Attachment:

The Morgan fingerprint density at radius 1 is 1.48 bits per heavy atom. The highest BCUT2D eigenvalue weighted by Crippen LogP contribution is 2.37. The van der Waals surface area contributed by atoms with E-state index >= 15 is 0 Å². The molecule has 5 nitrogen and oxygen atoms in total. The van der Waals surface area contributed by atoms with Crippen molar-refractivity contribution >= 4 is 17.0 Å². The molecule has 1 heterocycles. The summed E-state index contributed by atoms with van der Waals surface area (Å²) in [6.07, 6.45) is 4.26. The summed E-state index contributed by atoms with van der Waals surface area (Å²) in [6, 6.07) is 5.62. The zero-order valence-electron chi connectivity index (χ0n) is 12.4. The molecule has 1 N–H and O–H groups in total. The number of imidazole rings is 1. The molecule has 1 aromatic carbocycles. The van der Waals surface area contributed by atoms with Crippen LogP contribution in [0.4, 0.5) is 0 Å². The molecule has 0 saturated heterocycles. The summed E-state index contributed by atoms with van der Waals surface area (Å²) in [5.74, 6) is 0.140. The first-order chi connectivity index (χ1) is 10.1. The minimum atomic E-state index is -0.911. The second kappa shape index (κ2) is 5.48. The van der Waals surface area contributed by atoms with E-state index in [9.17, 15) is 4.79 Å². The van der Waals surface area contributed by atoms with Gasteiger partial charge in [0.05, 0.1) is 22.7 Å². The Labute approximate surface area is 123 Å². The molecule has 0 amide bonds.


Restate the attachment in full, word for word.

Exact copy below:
The Morgan fingerprint density at radius 1 is 1.48 bits per heavy atom. The highest BCUT2D eigenvalue weighted by Crippen LogP contribution is 2.37. The van der Waals surface area contributed by atoms with E-state index >= 15 is 0 Å². The molecule has 5 nitrogen and oxygen atoms in total. The van der Waals surface area contributed by atoms with Crippen molar-refractivity contribution >= 4 is 17.0 Å². The molecule has 1 heterocycles. The summed E-state index contributed by atoms with van der Waals surface area (Å²) in [6.07, 6.45) is 4.26. The summed E-state index contributed by atoms with van der Waals surface area (Å²) in [6, 6.07) is 5.62. The zero-order valence-electron chi connectivity index (χ0n) is 12.4. The molecule has 1 N–H and O–H groups in total. The number of imidazole rings is 1. The molecule has 1 aromatic carbocycles. The van der Waals surface area contributed by atoms with Crippen LogP contribution in [0.4, 0.5) is 0 Å². The molecule has 0 saturated heterocycles. The summed E-state index contributed by atoms with van der Waals surface area (Å²) in [5.74, 6) is 0.140. The first-order chi connectivity index (χ1) is 10.1. The minimum atomic E-state index is -0.911. The second kappa shape index (κ2) is 5.48. The van der Waals surface area contributed by atoms with E-state index in [9.17, 15) is 4.79 Å². The van der Waals surface area contributed by atoms with Gasteiger partial charge in [0.05, 0.1) is 22.7 Å². The Labute approximate surface area is 123 Å². The molecule has 0 amide bonds.